Milne is right that people have good reasons to protest. He is not right, however, that a protest is automatically about what it ought to be about. As the other linked articles show, this issue is really complex. It includes facets such as totalitarian groups trying to gain influence at the expence of more moderate groups, leaders using the controversy to direct anger away from the real issues, and so on. The harshest language, and the most violent protests, come from groups that are strongly opposed to democracy and free speech. Groups that see their own leaders as future dictators, entitled to rule with an iron fist over all Muslims. But to some western left-wing intellectuals, this threat against the freedom of Muslims (as well as the freedom of non-Muslim in countries where much of the population identifies as Muslim) is nothing more than a tool to be cherished and used against America. Naive at best, totalitarian or heartlessly cynical at worst.
People in the middle east (and elsewhere) has a lot to be angry about. It is sad that so much of this anger is currently being channeled through totalitarian movements. Milne mentions only one alternative to politicized totalitarian religion: Nationalism. However, that is a rather bad option as well. There are worthier causes to fight for. Democracy, Human Rights, Freedom of Speech. And guess what? Those struggles continue. The film controversy may be considered more inetersting by the mass media, more conveient by certain leaders, and more useful by totalitarian groups – Islamic and antimuslimist alike. Meanwhile, more interesting things are happening, although they are getting much less attention.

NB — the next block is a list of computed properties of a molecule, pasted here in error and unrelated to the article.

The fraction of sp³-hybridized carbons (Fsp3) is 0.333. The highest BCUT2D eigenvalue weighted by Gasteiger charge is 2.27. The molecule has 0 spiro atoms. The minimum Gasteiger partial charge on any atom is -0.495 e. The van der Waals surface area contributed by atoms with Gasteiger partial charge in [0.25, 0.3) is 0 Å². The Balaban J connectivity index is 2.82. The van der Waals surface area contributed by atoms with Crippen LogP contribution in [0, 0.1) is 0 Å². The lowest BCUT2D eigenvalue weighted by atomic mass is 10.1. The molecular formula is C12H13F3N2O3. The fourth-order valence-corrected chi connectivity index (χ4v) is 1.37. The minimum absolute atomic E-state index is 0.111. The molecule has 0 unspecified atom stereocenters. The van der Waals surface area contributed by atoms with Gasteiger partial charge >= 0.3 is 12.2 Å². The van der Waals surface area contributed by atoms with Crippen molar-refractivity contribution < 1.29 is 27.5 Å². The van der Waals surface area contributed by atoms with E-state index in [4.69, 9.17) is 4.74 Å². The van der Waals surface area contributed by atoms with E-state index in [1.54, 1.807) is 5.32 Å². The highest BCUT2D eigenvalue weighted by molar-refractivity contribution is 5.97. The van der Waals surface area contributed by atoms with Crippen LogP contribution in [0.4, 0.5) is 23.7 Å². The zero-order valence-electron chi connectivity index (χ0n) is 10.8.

Milne’s goal seem to be to explain the situation to Western readers. He manages to explain that people have reason to be angry, but that is all he manages to do. sadly, for many western readers, the analysis stops there. Milnes article gives two simple questions and two simple answers: Why are people angry? Because of bad things done by the West! And why do they focus their anger on a random guy saying bad things about Muhammad? Well, because they are Muslims and that’s what Muslims do – just look at the Rushdie affair and the danish cartoon affair.